Several firms developing anti-Covid pills; Pfizer starts large trial

As Merck & Co and Pfizer prepare to report clinical trial results for experimental Covid-19 antiviral pills, rivals are lining up with what they hope will prove to be more potent and convenient oral treatments of their own.

Enanta Pharmaceuticals, Pardes Biosciences, Japan's Shionogi & Co and Novartis AG said they have designed antivirals that specifically target the coronavirus while aiming to avoid potential shortcomings such as the need for multiple pills a day or known safety issues.

Infectious disease experts stressed that preventing Covid-19 through wide use of vaccines remains the best way to control the pandemic.

But they said the disease is here to stay and more convenient treatments are needed.

"We need to have oral alternatives for suppression of this virus. We have people who aren't vaccinated getting sick, people whose vaccine protection is waning, and people who can't get vaccinated," said Dr Robert Schooley, an infectious diseases professor at UC San Diego School of Medicine.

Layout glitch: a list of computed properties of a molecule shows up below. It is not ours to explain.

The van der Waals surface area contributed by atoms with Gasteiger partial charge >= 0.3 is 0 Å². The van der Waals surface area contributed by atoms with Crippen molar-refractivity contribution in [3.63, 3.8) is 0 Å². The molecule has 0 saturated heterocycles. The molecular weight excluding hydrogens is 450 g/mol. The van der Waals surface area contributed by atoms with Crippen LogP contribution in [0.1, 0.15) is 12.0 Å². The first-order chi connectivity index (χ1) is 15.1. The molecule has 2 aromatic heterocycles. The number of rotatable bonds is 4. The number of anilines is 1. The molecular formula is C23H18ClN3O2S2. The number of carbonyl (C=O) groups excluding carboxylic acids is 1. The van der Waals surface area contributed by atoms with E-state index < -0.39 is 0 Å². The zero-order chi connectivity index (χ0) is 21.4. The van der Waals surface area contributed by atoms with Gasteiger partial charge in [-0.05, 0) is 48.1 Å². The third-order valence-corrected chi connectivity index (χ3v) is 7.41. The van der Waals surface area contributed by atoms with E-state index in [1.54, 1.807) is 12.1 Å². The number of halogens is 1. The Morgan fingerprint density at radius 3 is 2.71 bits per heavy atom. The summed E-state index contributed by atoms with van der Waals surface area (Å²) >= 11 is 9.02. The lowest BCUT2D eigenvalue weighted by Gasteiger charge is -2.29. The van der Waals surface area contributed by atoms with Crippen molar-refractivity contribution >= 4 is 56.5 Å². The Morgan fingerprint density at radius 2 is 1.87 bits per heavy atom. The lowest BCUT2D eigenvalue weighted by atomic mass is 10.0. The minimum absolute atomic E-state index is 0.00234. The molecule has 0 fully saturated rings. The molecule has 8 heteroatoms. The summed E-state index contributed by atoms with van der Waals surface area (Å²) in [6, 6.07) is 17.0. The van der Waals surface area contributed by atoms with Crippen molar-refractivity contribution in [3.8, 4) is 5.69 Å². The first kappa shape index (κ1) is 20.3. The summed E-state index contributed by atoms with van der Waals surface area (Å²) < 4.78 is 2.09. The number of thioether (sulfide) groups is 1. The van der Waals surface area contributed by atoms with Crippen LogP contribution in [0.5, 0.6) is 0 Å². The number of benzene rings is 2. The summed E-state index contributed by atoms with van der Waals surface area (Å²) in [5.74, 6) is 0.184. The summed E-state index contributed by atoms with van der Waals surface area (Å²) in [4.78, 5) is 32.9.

Pfizer and Merck, as well as partners Atea Pharmaceuticals and Roche AG have all said they could seek emergency approval for their Covid-19 pills this year.

Pfizer said on Monday it begun a middle-to-late stage trial involving 2,660 adults.

"We believe that tackling the virus will require effective treatments for people who contract, or have been exposed to, the virus, complementing the impact that vaccines have had," said Pfizer chief scientific officer Mikael Dolsten.

Pfizer started developing its drug, called PF-07321332, in March last year and is testing it in combination with ritonavir, a repurposed HIV medicine. If it works in real life, it will likely only be effective at the early stages of infection. - REUTERS, AFP